You're right here. It is the port nacelle that receives this damage, not the saucer. I was in error. With this in mind, I believe your interpretation is also more sensible than mine: the Enterprise is a beast in this version, and master pilot or not, it's doubtful that anyone could have done a better job when Pike gave the order. But I can't rescind my point. The reason begins with a question: it's a shame that the Enterprise got damaged so quickly, right? I can't help but feel that this is yet another thing that speaks to Abrams' need to mindlessly thrill and titillate, rather than tell a meaningful story where the ship is a character in its own right and you *feel* its every wounding and scar. Visually, the shot conveys a hint of that idea, but it's neither foreshadowed nor mentioned again, stripping it of any right to import (for me, at least).
Yes, but Pike says "port nacelles". Nacelles, plural. That's a mistake. Again, I don't think the Enterprise was treated in a very lady-like way. If you don't even know the basic design and beauty of a lady, how can you hope to faithfully represent her, and why should I care? I'm sorry if that sounds confrontational or belligerent; it's a small matter I find revealing of a bigger issue. I am reminded of a comment by Rutger Hauer, which I sometimes trot out, since I find it so exacting yet poetic: "film is about the small details". STXI isn't particularly mature or believable, let alone beautiful or sublime, for various reasons; an oversight like this is just so ... inelegant, to me, adding insult to injury.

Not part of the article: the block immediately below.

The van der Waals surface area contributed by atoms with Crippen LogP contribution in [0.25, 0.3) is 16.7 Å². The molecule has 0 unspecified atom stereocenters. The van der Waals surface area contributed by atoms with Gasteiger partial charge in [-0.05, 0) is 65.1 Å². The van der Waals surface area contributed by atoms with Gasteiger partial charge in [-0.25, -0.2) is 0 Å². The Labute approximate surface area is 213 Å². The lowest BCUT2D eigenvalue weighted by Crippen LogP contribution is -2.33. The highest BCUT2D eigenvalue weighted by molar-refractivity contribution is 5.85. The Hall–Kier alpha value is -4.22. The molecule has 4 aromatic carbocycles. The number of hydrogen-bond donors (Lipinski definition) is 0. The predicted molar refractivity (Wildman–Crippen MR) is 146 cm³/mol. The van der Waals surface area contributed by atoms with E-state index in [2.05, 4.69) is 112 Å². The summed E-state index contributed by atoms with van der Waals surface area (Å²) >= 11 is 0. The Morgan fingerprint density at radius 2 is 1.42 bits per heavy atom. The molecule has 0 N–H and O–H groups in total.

Finally, to deal with some pernicious charges against my character:
Nothing in the universe, let alone human thought, is without flaw, but there are better films than STXI, even in ST's own limited film canon. And I will happily submit that many dramatic presentations can *and do* stand up to my basic level of scrutiny, give or take niggles and eccentricities of one kind or another. STXI's sins are simply too numerous, too great, and of a kind too woeful, for me. The "Get A Life" refrain is so overdone it's untrue. Those in glass houses, my friend. Yes, that analysis of mine is, without wishing to sound self-serving, significantly more detailed than usual, but your comment is just a way of screwing someone over no matter what they do: if I'd said less, I'd just be another "basher" unable to articulate my opinions, or able to articulate them, but poorly; when I provide detail, I am then accused of "nitpicking" or even lacking a life. Honestly, you may want to try and move beyond petulant accusations. This is how good discussions are killed, in all spheres of human discourse, in all places and in all times.
Is that so, guys?
Firstly, what am I to make of your other post, if not to, then certainly about, me, number6?
Seems you wrote that to demean, rather than contribute anything of substance to the discussion -- and to make your superciliousness clear, you helpfully included a laughing emoticon. If you think that that's a healthy way to present yourself, carry on; accordingly, I will see you as an aggressive hypocrite.
Secondly, I didn't necessarily imply that a particular person's subjective opinion on a film has "less value" simply because they're unaware of film history (though, in many senses, I think it does). I charged that PhasersOnStun was ignorant of film history after they made factually incorrect statements about "Star Trek: The Motion Picture" and its relationship with "2001: A Space Odyssey", which they conceded. Anyone can go back through our earlier exchange and see what was said and why it was said.